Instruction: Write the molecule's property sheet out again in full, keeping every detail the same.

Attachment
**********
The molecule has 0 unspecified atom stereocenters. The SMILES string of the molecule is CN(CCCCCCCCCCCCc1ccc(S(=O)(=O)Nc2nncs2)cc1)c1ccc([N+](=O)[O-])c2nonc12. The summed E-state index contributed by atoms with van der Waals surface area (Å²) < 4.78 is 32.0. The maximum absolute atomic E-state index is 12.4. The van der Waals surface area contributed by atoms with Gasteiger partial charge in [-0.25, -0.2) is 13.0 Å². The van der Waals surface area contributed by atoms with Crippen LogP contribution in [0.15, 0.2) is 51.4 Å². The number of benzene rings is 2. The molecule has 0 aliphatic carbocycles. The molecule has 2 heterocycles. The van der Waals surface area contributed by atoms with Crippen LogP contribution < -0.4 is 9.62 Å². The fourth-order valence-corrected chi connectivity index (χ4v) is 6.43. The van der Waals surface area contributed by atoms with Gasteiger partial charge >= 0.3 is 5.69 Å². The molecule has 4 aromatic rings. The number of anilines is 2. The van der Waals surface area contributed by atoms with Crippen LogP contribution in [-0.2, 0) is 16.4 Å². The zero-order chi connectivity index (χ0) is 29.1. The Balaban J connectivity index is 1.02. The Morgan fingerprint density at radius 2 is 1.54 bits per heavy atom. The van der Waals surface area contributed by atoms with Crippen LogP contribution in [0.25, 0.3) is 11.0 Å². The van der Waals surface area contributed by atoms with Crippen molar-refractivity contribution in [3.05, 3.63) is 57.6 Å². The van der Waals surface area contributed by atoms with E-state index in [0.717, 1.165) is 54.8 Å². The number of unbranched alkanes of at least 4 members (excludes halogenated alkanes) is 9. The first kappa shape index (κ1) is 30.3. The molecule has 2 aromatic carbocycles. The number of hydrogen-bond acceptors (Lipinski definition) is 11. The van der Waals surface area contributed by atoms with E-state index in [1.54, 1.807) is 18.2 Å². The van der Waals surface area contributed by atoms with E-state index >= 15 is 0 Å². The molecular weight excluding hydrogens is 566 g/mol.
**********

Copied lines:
The molecule has 0 unspecified atom stereocenters. The SMILES string of the molecule is CN(CCCCCCCCCCCCc1ccc(S(=O)(=O)Nc2nncs2)cc1)c1ccc([N+](=O)[O-])c2nonc12. The summed E-state index contributed by atoms with van der Waals surface area (Å²) < 4.78 is 32.0. The maximum absolute atomic E-state index is 12.4. The van der Waals surface area contributed by atoms with Gasteiger partial charge in [-0.25, -0.2) is 13.0 Å². The van der Waals surface area contributed by atoms with Crippen LogP contribution in [0.15, 0.2) is 51.4 Å². The number of benzene rings is 2. The molecule has 0 aliphatic carbocycles. The molecule has 2 heterocycles. The van der Waals surface area contributed by atoms with Crippen LogP contribution < -0.4 is 9.62 Å². The fourth-order valence-corrected chi connectivity index (χ4v) is 6.43. The van der Waals surface area contributed by atoms with Gasteiger partial charge >= 0.3 is 5.69 Å². The molecule has 4 aromatic rings. The number of anilines is 2. The van der Waals surface area contributed by atoms with Crippen LogP contribution in [-0.2, 0) is 16.4 Å². The zero-order chi connectivity index (χ0) is 29.1. The Balaban J connectivity index is 1.02. The Morgan fingerprint density at radius 2 is 1.54 bits per heavy atom. The van der Waals surface area contributed by atoms with Crippen LogP contribution in [0.25, 0.3) is 11.0 Å². The van der Waals surface area contributed by atoms with Crippen molar-refractivity contribution in [3.05, 3.63) is 57.6 Å². The van der Waals surface area contributed by atoms with E-state index in [0.717, 1.165) is 54.8 Å². The number of unbranched alkanes of at least 4 members (excludes halogenated alkanes) is 9. The first kappa shape index (κ1) is 30.3. The molecule has 2 aromatic carbocycles. The number of hydrogen-bond acceptors (Lipinski definition) is 11. The van der Waals surface area contributed by atoms with E-state index in [1.54, 1.807) is 18.2 Å². The van der Waals surface area contributed by atoms with E-state index >= 15 is 0 Å². The molecular weight excluding hydrogens is 566 g/mol.